Electron microscopy

Strain AN4859/03 was grown in BHIS to mid-log phase, centrifuged at 14,000 × g for 3 min and washed twice in 1 mL 0.01 M sodium phosphate buffer at pH 7.0. The pellet was resuspended in 0.1 mL each of sterile ddH2O and negatively stained with 0.1 mL 2 % phosphotungistic acid at pH 7.0. The cells were dropped on grids and examined. For scanning electron microscopy the cells were harvested and washed as described above, dropped on grids and coated with gold-palladium with standard procedures. The samples were examined with a JSM 820 scanning electron microscope (JEOL Skandinaviska AB, Sweden). Ten cells or more were examined to determine cell dimensions, the location of attachment sites of periplasmatic flagella and the number of flagella per cell.

DNA-DNA hybridization

The DDH of B. suanatina strain AN4859/03 was performed with all the seven recognized Brachyspira species. Cells were grown to mid-log phase in BHIS, checked for purity and centrifuged at 4 °C at 14,000 g followed by washing in PBS twice before mixing with 1:1 v/v iso-propanol (Sigma). DNA isolation and DDH were performed by DSMZ GmbH Deutsche Sammlung von Mikroorganismen und Zellkulturen GmbH DNA (DSMZ GmbH, Braunschweig, Germany). DNA was extracted using a French pressure cell (Thermo Spectronic) and was purified by chromatography on hydroxyapatite as described [33]. DNA-DNA hybridization was performed as previously described [34] using a model Cary 100 Bio UV/VIS-spectrophotometer equipped with a Peltier-thermostatted 6x6 multicell changer and a temperature controller with in situ temperature probe (Varian).

DNA isolation and complete genome sequencing

Genomic DNA for sequencing of strain AN4859/03 was obtained from 60 mL mid-log BHIS cultures using the DNeasy Blood and Tissue Kit (Qiagen) as described by the manufacturer. The genome sequence was obtained using a combination of Ion torrent and Illumina MiSeq sequencing techniques performed at Uppsala Genome Centre (http://www.igp.uu.se/facilities/genome_center/). Single end reads were generated with the read size 300 bp on the Ion Torrent platform and paired end reads were generated using the Illumina MisSeq platform producing reads of 300 bp. Genomic sequences of available strains of currently valid Brachyspira species and two strains of the proposed species “B. hampsonii” were obtained from GenBank (https://www.ncbi.nlm.nih.gov/). Strain names and accession numbers are provided in Additional file 1: Table S1. Draft genome scaffolds for B. aalborgi were downloaded from the MetaHit website (http://www.sanger.ac.uk/resources/downloads/bacteria/metahit/).

Genome assembly and average nucleotide identity

Single end reads generated by the Ion torrent platform were assembled using the Roche GS assembler. The resulting contigs were oriented using the B. hyodysenteriae WA1 genome as a reference and joining was performed manually. Reads obtained from Illumina MiSeq paired end sequencing were assembled using Mira version 4 [35]. Before performing the assembly, the reads were trimmed and filtered based on quality, using PRINSEQ [36] and further reduction in the coverage was performed using a custom perl script. Scaffolds were obtained using SSPACE [37]. The scaffolds were aligned to Ion torrent assembly using MAUVE [38] to find possible overlaps. Overlapping scaffolds were manually joined in Consed [39]. A putative plasmid sequence was predicted by blasting the B. hyodysenteriae WA1 plasmid’s (pBHWA1) sequence [40] against the B. suanatina contigs.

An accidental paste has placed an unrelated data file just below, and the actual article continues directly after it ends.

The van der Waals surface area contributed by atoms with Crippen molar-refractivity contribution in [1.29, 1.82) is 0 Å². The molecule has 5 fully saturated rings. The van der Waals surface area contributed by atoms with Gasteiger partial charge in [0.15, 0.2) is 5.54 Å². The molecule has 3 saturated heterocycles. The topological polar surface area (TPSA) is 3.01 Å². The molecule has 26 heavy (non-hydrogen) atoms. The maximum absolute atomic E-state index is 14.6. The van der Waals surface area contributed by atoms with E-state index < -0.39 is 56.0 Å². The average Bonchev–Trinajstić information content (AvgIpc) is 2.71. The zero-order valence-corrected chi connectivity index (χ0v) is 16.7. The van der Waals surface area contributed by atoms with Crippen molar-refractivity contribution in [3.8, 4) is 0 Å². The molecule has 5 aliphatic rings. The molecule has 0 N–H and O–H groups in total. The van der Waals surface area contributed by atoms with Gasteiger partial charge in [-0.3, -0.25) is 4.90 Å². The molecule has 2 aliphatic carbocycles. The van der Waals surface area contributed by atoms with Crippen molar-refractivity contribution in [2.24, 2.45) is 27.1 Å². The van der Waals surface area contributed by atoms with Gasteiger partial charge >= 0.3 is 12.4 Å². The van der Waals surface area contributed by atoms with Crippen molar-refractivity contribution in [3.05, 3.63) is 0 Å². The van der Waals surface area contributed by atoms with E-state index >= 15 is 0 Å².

The average nucleotide identity (ANI) between B. suanatina and type strains of all the seven valid Brachyspira species was calculated using Jspecies v1.2.1 [13] using BLAST (ANIb) and MUMMER (ANIm) algorithms with default parameters.

Genome annotation and core genome analysis

B. suanatina scaffolds were annotated using the GenDB platform [41]. Predictions made by the GenDB pipeline were also manually reviewed and curated. Prophages were predicted using PHAST [42] and by manual curation in the annotated genome. Clusters of orthologous group (COG) categories were assigned to genes by performing blast search against the COG database (http://www.ncbi.nlm.nih.gov/COG) using the threshold of > =30 % amino acid identity and e-value < = 0.00005. In order to obtain annotations based on the latest versions of search databases, all the genomes used in the analysis were also annotated with GenDB. Comparative analysis of the B. suanatina genome with other Brachyspira genomes including pan and core genome calculations was performed using the EDGAR software framework for prokaryotic genomes [43]. Whole genome alignment of B. suanatina with the complete genomes of B. hyodysenteriae WA1 and B. intermedia PWS/AT was performed using the Artemis comparison tool (ACT). Phylogenetic analysis based on core genomes of all Brachyspira species including B. suanatina was also performed as a part of the EDGAR comparative analysis. For phylogenetic analysis, multiple sequence alignments of amino acid sequences of the core genome were obtained in MUSCLE [44], unaligned blocks were removed using GBLOCKS [45] and a phylogenetic tree of concatenated alignment was generated in PHYLIP using the neighbour joining method. Bootstrap analysis was performed on the tree using 200 (bootstrap) replicates.

Phylogenetic analysis of housekeeping genes